Archive for February, 2010

Download: Philosophy and Human Values (1990) Lecture 7: Kierkegaard and the Contemporary Spirit

Transcript: Okay, ah, last time I may have dropped out of my West Texas mode for a moment and become a little too philosophical, so I am going to try to restate a few things from Nietzsche in a simple way, quickly, before I move on to some remarks about Kierkegaard. Ah, what I was trying to evoke in you was more the spirit of Nietzsche than the specific text. The spirit of Nietzsche is one of deep suspicion, and that suspicion is that power is intertwined with things that we normally like to think of, even today, as not being dependent on power, for example; truth, goodness, and so on. Nietzsche says they are. View Full Article »

Download: Philosophy and Human Values (1990) Lecture 6: Nietzsche – Knowledge and Belief

Transcript: Last time, in our last lecture we were screaming about the United States government and its many failings. I want to make clear something, and its… unfortunately in the current context… ah, I must tell you that many of you who came here to hear a course on “Philosophy and Human Values” probably expected more “Philosophy” and less on the “Human Values” side. Well, I hope some of you were here yesterday when I ran through a series of ethical theories; and I think I gave some arguments. That was my “professionalising” work. In other words, that was the display of my rough credentials to do this. View Full Article »

Download: Philosophy and Human Values (1990) Lecture 5: Hegel and Modern Life

Transcript: Okay, in our last lecture, ah, I ended the history of ethics in a way – what would be a usual introduction to an ethics course – by discussing Hegel’s view of ethics with its ah… one might call it… super concept of freedom; the very large concept of freedom as formulating those goals and desires of individuals in whatever given historical period. And the idea that freedom represents is to see those goals and obstacles and their overcoming in that period, and to name that activity and those sets of practices “freedom”. View Full Article »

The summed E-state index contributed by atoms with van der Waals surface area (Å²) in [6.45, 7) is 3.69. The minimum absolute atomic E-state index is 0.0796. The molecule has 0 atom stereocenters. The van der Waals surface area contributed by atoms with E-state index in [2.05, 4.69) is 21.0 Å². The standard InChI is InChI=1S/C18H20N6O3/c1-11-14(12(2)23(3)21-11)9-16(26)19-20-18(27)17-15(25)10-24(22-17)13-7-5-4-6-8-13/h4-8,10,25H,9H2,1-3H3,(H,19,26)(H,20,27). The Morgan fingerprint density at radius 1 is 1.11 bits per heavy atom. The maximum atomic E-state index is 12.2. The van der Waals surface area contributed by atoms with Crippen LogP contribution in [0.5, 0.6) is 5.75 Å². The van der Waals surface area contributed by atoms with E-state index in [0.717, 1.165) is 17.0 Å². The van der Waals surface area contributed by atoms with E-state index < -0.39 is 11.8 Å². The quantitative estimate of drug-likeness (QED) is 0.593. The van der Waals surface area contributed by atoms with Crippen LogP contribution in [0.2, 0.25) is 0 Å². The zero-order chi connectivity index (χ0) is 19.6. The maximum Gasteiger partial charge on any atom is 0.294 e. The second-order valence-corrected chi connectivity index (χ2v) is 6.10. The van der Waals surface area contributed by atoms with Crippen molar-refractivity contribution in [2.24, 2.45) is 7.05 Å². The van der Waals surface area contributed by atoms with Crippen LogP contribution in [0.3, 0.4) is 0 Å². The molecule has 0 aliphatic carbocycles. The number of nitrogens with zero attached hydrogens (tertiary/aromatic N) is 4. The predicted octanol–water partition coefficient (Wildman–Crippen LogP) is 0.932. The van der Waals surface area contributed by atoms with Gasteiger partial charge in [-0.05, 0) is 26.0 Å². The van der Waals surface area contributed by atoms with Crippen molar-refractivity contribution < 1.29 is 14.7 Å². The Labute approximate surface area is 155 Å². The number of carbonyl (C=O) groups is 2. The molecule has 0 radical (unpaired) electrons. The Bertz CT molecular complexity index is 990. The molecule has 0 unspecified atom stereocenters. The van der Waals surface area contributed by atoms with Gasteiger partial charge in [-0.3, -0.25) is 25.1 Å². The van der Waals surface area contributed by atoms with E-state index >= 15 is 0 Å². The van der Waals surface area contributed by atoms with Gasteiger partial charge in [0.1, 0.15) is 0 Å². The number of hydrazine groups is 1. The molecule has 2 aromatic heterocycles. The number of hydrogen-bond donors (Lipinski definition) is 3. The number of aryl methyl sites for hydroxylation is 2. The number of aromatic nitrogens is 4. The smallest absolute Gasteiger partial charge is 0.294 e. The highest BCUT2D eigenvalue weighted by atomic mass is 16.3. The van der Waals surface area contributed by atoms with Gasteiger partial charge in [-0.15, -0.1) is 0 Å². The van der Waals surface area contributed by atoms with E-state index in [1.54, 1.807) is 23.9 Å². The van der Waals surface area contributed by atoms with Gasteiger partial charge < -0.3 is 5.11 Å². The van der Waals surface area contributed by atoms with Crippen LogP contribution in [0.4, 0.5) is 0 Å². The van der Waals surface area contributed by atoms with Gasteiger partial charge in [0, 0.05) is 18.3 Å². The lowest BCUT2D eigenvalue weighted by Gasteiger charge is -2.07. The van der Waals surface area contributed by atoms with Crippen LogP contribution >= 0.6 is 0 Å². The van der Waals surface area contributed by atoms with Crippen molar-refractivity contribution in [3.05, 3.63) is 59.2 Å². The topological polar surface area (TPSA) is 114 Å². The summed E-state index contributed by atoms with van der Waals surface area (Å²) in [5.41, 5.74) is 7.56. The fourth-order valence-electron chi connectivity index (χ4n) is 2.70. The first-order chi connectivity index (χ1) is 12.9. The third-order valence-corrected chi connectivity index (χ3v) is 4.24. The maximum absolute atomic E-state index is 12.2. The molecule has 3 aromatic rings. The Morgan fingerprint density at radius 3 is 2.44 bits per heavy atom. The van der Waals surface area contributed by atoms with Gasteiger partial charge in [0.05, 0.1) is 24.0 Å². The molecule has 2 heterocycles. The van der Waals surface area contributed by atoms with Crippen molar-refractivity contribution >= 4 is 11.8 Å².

Download: Philosophy and Human Values (1990) Lecture 4: Mill on Liberty

Transcript: Okay, we ended the last lecture by discussing the Utilitarian ethical theory which is that we should always act as though to bring about the greatest happiness for the greatest number, and Kant’s ethical theory that we should always act so that the rule of our action could be willed by us to be universal law, and then we raised objections to both those. Now, a further reminder is in order, and it’s very important. View Full Article »

Download: Philosophy and Human Values (1990) Lecture 3: Kant and the Path to Enlightenment

Transcript: I have the daunting task of summarising 2000 years in two sentences, so I’ll avoid it, and hope that you saw the last tape. Which was basically… the movement so far is to present something like a traditional history of ideas but – if you’ve noticed – with little rejoinders along the way that suggest that that history of ideas is not innocent. Not as though it were being presented in the way that the National Association of Scholars would have you believe. Books being selected as though by very intelligent readers because they are the best books. That isn’t always wrong, but the story of the survival of books and the formations of canons clearly has other factors. View Full Article »

Download: Philosophy and Human Values (1990) Lecture 2: Epicureans, Stoics, Skeptics

Transcript: Well in the last lecture I tried to just make a few suggestive remarks in order to get us off the ground about what might be called the Greek way of life, and different forms of human conduct of which only one I suggested and discussed, and that was the Socratic life of enquiry. And I didn’t mean by that life of enquiry an inactive life, an apolitical life or one unconcerned with the state or with other humans. But, in fact, I wanted to present it not as some academic debate, but as a life deeply immersed in your social situation, and to understand who you are and who your fellow citizens are. View Full Article »

Download:Philosophy and Human Values (1990) Lecture 1: Socrates and the Life of Inquiry

Transcript: A course in philosophy and human values may seem paradoxical because philosophy was that discipline in our traditions – that’s western traditions, western civilisation – that began with a search for unconditioned knowledge. Unconditioned by human knowledge, of things that transcend this world or any other. That tradition is very much alive in philosophy today, mostly in formal logic and mathematics, where it seems in place, and professional philosophers have a name for that tradition. It’s the “analytic” tradition in philosophy. A course in philosophy and human values has very little to gain from that tradition. View Full Article »

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